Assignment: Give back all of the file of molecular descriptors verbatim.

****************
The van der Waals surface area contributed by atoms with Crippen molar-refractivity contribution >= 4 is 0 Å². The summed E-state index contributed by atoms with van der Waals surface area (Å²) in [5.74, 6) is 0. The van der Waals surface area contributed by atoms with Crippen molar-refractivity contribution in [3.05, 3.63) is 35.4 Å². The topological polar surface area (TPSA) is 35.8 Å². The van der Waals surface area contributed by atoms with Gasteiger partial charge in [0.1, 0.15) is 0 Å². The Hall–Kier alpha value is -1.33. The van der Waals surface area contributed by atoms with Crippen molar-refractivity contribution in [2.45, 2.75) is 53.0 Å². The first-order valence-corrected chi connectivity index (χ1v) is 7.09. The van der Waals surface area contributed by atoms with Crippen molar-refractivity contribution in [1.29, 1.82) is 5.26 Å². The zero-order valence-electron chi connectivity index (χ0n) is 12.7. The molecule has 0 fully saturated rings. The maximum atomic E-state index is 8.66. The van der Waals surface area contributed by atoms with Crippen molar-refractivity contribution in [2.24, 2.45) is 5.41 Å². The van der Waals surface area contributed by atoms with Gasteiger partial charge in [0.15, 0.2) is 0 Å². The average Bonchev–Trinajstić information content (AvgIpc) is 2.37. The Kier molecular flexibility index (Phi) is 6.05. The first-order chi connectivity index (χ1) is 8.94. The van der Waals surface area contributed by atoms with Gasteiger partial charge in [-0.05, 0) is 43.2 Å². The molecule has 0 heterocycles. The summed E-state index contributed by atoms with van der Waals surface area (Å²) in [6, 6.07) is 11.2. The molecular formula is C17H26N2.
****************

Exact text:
The van der Waals surface area contributed by atoms with Crippen molar-refractivity contribution >= 4 is 0 Å². The summed E-state index contributed by atoms with van der Waals surface area (Å²) in [5.74, 6) is 0. The van der Waals surface area contributed by atoms with Crippen molar-refractivity contribution in [3.05, 3.63) is 35.4 Å². The topological polar surface area (TPSA) is 35.8 Å². The van der Waals surface area contributed by atoms with Gasteiger partial charge in [0.1, 0.15) is 0 Å². The Hall–Kier alpha value is -1.33. The van der Waals surface area contributed by atoms with Crippen molar-refractivity contribution in [2.45, 2.75) is 53.0 Å². The first-order valence-corrected chi connectivity index (χ1v) is 7.09. The van der Waals surface area contributed by atoms with Crippen molar-refractivity contribution in [1.29, 1.82) is 5.26 Å². The zero-order valence-electron chi connectivity index (χ0n) is 12.7. The molecule has 0 fully saturated rings. The maximum atomic E-state index is 8.66. The van der Waals surface area contributed by atoms with Crippen molar-refractivity contribution in [2.24, 2.45) is 5.41 Å². The van der Waals surface area contributed by atoms with Gasteiger partial charge in [0.15, 0.2) is 0 Å². The average Bonchev–Trinajstić information content (AvgIpc) is 2.37. The Kier molecular flexibility index (Phi) is 6.05. The first-order chi connectivity index (χ1) is 8.94. The van der Waals surface area contributed by atoms with Gasteiger partial charge in [-0.05, 0) is 43.2 Å². The molecule has 0 heterocycles. The summed E-state index contributed by atoms with van der Waals surface area (Å²) in [6, 6.07) is 11.2. The molecular formula is C17H26N2.